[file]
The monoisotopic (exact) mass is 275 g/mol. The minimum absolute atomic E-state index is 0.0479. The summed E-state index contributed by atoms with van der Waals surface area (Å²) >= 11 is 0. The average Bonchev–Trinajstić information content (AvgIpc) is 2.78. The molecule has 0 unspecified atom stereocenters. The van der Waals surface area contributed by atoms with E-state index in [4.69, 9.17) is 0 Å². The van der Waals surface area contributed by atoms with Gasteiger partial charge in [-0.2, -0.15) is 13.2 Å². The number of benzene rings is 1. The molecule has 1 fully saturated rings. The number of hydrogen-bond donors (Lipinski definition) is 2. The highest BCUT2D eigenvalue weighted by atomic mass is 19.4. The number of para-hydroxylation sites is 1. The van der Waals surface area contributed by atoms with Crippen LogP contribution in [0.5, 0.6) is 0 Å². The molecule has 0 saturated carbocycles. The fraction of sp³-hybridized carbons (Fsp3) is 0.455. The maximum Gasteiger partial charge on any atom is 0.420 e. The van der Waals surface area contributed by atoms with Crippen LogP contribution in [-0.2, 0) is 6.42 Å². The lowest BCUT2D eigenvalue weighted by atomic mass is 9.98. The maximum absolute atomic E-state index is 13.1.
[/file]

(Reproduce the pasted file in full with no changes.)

The monoisotopic (exact) mass is 275 g/mol. The minimum absolute atomic E-state index is 0.0479. The summed E-state index contributed by atoms with van der Waals surface area (Å²) >= 11 is 0. The average Bonchev–Trinajstić information content (AvgIpc) is 2.78. The molecule has 0 unspecified atom stereocenters. The van der Waals surface area contributed by atoms with E-state index in [4.69, 9.17) is 0 Å². The van der Waals surface area contributed by atoms with Gasteiger partial charge in [-0.2, -0.15) is 13.2 Å². The number of benzene rings is 1. The molecule has 1 fully saturated rings. The number of hydrogen-bond donors (Lipinski definition) is 2. The highest BCUT2D eigenvalue weighted by atomic mass is 19.4. The number of para-hydroxylation sites is 1. The van der Waals surface area contributed by atoms with Crippen LogP contribution in [0.5, 0.6) is 0 Å². The molecule has 0 saturated carbocycles. The fraction of sp³-hybridized carbons (Fsp3) is 0.455. The maximum Gasteiger partial charge on any atom is 0.420 e. The van der Waals surface area contributed by atoms with Crippen LogP contribution in [-0.2, 0) is 6.42 Å². The lowest BCUT2D eigenvalue weighted by atomic mass is 9.98. The maximum absolute atomic E-state index is 13.1.